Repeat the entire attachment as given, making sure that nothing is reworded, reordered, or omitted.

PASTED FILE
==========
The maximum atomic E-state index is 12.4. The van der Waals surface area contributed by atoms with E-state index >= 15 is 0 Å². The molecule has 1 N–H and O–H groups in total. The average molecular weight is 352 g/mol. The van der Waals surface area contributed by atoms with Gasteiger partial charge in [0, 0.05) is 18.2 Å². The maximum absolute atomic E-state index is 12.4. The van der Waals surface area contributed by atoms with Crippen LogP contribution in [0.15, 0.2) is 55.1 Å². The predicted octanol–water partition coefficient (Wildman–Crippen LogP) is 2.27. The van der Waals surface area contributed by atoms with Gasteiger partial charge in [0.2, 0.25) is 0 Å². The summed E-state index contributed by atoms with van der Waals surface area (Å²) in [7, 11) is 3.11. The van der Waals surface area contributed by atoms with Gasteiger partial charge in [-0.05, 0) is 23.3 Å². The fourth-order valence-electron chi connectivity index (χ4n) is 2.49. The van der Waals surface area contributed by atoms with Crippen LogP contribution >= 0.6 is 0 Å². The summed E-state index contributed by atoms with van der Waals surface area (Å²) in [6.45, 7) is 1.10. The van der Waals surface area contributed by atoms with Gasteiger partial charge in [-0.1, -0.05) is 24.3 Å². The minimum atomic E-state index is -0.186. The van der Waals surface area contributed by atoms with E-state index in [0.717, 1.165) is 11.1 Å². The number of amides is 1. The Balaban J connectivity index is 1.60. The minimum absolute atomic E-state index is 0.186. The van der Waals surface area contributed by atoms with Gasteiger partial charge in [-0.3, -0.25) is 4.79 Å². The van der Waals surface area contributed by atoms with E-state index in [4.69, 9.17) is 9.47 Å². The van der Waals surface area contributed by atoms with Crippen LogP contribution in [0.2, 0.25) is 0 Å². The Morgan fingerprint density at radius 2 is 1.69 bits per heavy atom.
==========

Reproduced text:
The maximum atomic E-state index is 12.4. The van der Waals surface area contributed by atoms with E-state index >= 15 is 0 Å². The molecule has 1 N–H and O–H groups in total. The average molecular weight is 352 g/mol. The van der Waals surface area contributed by atoms with Gasteiger partial charge in [0, 0.05) is 18.2 Å². The maximum absolute atomic E-state index is 12.4. The van der Waals surface area contributed by atoms with Crippen LogP contribution in [0.15, 0.2) is 55.1 Å². The predicted octanol–water partition coefficient (Wildman–Crippen LogP) is 2.27. The van der Waals surface area contributed by atoms with Gasteiger partial charge in [0.2, 0.25) is 0 Å². The summed E-state index contributed by atoms with van der Waals surface area (Å²) in [7, 11) is 3.11. The van der Waals surface area contributed by atoms with Gasteiger partial charge in [-0.05, 0) is 23.3 Å². The fourth-order valence-electron chi connectivity index (χ4n) is 2.49. The van der Waals surface area contributed by atoms with Crippen LogP contribution >= 0.6 is 0 Å². The summed E-state index contributed by atoms with van der Waals surface area (Å²) in [6.45, 7) is 1.10. The van der Waals surface area contributed by atoms with Gasteiger partial charge in [-0.1, -0.05) is 24.3 Å². The minimum atomic E-state index is -0.186. The van der Waals surface area contributed by atoms with E-state index in [0.717, 1.165) is 11.1 Å². The number of amides is 1. The Balaban J connectivity index is 1.60. The minimum absolute atomic E-state index is 0.186. The van der Waals surface area contributed by atoms with Gasteiger partial charge in [-0.3, -0.25) is 4.79 Å². The van der Waals surface area contributed by atoms with E-state index in [4.69, 9.17) is 9.47 Å². The van der Waals surface area contributed by atoms with Crippen LogP contribution in [0.2, 0.25) is 0 Å². The Morgan fingerprint density at radius 2 is 1.69 bits per heavy atom.